I think it’s incumbent on those of us who are creating content to really steer it in that direction because it does have a tremendous negative potential – obviously I’ve primarily told cautionary tales about virtual reality so I’m someone who will continue to tell cautionary tales and yet be hopeful and push towards what I see as an almost utopic use of the medium.
Yesterday [at VRTO] during the ethics [in VR and VR] panel someone said that view is incredibly naive, but I agree – we have to be naïve, we have to go back to a kind of child-like wonder about connection with humans, connection with an imaginary space. In a way when we are children everything is virtual reality. We think of the world as something completely mutable and creatable, and this [VR] allows us to go back to that child-like state, and I think there can only be a positive for humans to connect in that way because when we’re children, we’re not at war.
Upload: Technology is supposed to be apolitical, but when you talk about virtual reality in this sense and its power to transform on a global scale, there must be forces out there who are very scared of how VR could change the world.
Brett Leonard: Well, it changes the nature of representative democracy, for example. Imagine if we were having the current US Presidential campaign in virtual reality. I think you’d instantly get a more palpable feeling of disgust from someone like Donald Trump than experiencing his views through tweets, which can be this abstracted version of him that connects to certain hot-button issues for primarily an ignorant populace who don’t understand that he’s just a big hustler.
I think that VR does change the nature of political systems very radically and I think it is a revolution, and I think that making it something that is connected to this idea of the decentralized web.
Upload: Artists have to have control now [of VR] before someone comes and takes it away from them…
Brett Leonard: Yes, because right now Facebook and Google are the gatekeepers. They own VR right now. So without the decentralized web, without the metaverse being built out in a much more egalitarian sense it is, I think, an inherently dangerous medium. But it is also inherently radically revolutionary and evolutionary if we are allowed to connect with humans [in VR] and create in play in it, in a way that is untethered and un-curated.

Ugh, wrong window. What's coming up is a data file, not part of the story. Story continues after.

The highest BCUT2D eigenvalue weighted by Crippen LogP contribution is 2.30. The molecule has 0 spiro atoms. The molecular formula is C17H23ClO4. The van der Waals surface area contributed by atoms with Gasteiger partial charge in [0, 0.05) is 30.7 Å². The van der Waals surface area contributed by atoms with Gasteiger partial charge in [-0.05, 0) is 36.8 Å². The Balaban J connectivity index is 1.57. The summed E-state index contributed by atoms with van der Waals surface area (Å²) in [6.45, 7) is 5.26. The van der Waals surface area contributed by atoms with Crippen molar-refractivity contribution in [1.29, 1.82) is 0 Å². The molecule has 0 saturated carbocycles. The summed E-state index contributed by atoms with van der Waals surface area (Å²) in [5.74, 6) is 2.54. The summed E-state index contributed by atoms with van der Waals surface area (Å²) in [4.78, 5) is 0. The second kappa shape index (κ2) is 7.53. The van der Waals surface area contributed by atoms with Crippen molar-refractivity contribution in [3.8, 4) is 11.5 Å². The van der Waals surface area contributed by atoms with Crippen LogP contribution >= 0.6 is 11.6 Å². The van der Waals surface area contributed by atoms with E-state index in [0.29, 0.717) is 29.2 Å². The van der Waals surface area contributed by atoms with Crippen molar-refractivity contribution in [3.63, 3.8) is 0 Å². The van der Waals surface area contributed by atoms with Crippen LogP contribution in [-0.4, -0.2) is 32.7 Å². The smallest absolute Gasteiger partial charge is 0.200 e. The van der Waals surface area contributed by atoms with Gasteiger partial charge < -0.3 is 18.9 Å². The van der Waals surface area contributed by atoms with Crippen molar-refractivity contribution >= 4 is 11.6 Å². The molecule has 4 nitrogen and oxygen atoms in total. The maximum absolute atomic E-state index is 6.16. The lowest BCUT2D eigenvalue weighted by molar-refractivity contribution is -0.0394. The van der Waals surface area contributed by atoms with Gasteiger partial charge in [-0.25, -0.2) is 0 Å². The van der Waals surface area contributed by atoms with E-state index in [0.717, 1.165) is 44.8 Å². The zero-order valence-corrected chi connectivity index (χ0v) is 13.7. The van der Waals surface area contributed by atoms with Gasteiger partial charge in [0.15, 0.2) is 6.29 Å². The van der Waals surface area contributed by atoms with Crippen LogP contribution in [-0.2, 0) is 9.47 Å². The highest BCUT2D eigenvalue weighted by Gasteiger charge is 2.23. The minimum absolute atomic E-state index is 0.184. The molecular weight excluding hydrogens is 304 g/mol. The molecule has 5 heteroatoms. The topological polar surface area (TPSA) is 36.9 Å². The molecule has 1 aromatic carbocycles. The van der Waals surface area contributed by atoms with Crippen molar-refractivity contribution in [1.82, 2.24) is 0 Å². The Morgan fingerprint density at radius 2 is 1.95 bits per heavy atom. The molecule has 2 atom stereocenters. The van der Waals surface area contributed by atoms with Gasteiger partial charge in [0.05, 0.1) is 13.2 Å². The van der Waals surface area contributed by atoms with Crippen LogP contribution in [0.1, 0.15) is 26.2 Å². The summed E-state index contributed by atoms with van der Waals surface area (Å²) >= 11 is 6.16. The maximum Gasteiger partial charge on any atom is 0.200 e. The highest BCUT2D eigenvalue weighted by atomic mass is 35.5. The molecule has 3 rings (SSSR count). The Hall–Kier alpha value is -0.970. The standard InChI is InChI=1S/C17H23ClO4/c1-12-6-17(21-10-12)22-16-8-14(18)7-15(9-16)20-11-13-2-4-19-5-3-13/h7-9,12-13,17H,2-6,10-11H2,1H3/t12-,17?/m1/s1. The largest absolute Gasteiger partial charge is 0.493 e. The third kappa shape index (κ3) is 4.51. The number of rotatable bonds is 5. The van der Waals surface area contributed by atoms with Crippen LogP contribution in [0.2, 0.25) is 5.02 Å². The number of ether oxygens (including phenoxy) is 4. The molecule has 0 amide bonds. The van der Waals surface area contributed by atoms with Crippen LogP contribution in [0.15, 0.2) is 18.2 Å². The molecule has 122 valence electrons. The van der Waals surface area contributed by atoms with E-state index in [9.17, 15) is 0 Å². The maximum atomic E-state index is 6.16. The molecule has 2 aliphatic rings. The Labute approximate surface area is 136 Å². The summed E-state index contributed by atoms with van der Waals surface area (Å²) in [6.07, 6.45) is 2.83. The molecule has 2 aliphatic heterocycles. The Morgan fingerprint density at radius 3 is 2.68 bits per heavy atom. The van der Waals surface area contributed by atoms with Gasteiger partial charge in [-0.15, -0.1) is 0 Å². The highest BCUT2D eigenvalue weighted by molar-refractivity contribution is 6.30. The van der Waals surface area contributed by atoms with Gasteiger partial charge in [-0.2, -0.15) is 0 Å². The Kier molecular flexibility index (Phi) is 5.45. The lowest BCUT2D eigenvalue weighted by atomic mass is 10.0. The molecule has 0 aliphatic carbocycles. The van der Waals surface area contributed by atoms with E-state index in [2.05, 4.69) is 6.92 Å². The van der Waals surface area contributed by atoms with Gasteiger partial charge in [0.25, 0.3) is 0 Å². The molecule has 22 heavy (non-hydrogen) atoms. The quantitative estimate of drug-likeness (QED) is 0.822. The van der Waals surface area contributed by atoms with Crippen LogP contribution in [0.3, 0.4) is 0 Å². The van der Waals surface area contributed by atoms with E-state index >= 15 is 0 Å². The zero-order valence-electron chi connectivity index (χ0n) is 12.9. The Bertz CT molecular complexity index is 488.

Upload: You mentioned in your talk that you were told by people in the U.S. government that they are exploring some of the negative uses for VR, such as virtual torture. Just thinking about the concept of that freaks me out but at the same time, I can see how it would be very effective. I also read an article recently about the U.S. prison system can be reformed by using VR – give prisoners HMDs so they can stay in their cells instead of being out in the yard and potentially getting shivved, along with feeding them Soylent instead of awful prison food. That sounds like…
Brett Leonard: …that’s a dystopian nightmare! But World War 2 happened, Hitler did exist – there are things about human nature that will be expressed through a medium like VR, and we just have to hope that the more positive expressions outweigh the negative ones and if we do have a decentralized way of accessing VR it will self-regulate in a way that will surprise people. It’s going to be such an inherently powerful medium that in a way the negative experiences will isolate and silo themselves just by the fact that only a certain percentage of humans will want to participate in them.
Upload: It is positive that there are already conversations about these issues happening in the industry now at events like VRTO across the globe. It makes me feel that there is hope.
Brett Leonard: Yes, we just ratified the Toronto Code with Professor Steve Mann [at the VRTO Conference], who’s a legend in the virtual and augmented reality universe — and look it’s a starting point, it’s a discussion point, it’s a living document, it’s going to be something that’s discussed and changed by many people over time, but we’ve started the discussion. We’ve put a tentpole in the ground and said that this is something we must consider, and I think that it’s great that it happened here in Toronto.
I think it’s a very unique city in terms of how people here think about media – obviously people like Marshall McLuhan came from this area [his work on media theory was done in Toronto, but he was born in Edmonton] so it’s a really hopeful sign that there is a group that is talking about this right now before [VR and AR] become ubiquitous.
I saw what happened with Hollywood history – film wasn’t looked at as a powerful medium, just powerful enough to make money and the entire focus of that medium in the Hollywood context has been that, and yet it [Hollywood films] creates global culture and affects humans globally on a massive scale.
Upload: The average Hollywood superhero blockbuster is viewed by millions upon millions across the world…
Brett Leonard: Yes, it’s unfortunate that we’ve contracted down to one kind of movie that Hollywood makes. It’s almost sort of a joke that there’s only one kind of story that works globally. I think that’s ridiculous, and that’s because it’s the kind of story [studios] feel comfortable making. In VR it’s a new medium, and there are already experiments being done in it that are much more radical in terms of their expressiveness and what they are exploring.